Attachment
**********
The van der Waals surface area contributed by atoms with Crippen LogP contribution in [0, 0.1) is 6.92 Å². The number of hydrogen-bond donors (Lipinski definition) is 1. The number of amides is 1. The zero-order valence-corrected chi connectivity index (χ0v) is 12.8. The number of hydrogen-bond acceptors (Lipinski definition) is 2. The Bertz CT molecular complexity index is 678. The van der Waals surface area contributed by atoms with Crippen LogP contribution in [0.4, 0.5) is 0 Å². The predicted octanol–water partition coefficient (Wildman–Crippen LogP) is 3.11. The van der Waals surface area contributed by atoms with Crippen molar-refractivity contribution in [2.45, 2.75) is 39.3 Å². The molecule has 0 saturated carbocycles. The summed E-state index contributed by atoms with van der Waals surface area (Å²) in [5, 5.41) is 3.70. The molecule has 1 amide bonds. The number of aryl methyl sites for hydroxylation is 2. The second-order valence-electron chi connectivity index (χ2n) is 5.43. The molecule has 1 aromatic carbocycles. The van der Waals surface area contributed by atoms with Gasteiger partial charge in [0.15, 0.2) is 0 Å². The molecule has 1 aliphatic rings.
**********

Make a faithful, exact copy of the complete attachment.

The van der Waals surface area contributed by atoms with Crippen LogP contribution in [0, 0.1) is 6.92 Å². The number of hydrogen-bond donors (Lipinski definition) is 1. The number of amides is 1. The zero-order valence-corrected chi connectivity index (χ0v) is 12.8. The number of hydrogen-bond acceptors (Lipinski definition) is 2. The Bertz CT molecular complexity index is 678. The van der Waals surface area contributed by atoms with Crippen LogP contribution in [0.4, 0.5) is 0 Å². The predicted octanol–water partition coefficient (Wildman–Crippen LogP) is 3.11. The van der Waals surface area contributed by atoms with Crippen molar-refractivity contribution in [2.45, 2.75) is 39.3 Å². The molecule has 0 saturated carbocycles. The summed E-state index contributed by atoms with van der Waals surface area (Å²) in [5, 5.41) is 3.70. The molecule has 1 amide bonds. The number of aryl methyl sites for hydroxylation is 2. The second-order valence-electron chi connectivity index (χ2n) is 5.43. The molecule has 1 aromatic carbocycles. The van der Waals surface area contributed by atoms with Gasteiger partial charge in [0.15, 0.2) is 0 Å². The molecule has 1 aliphatic rings.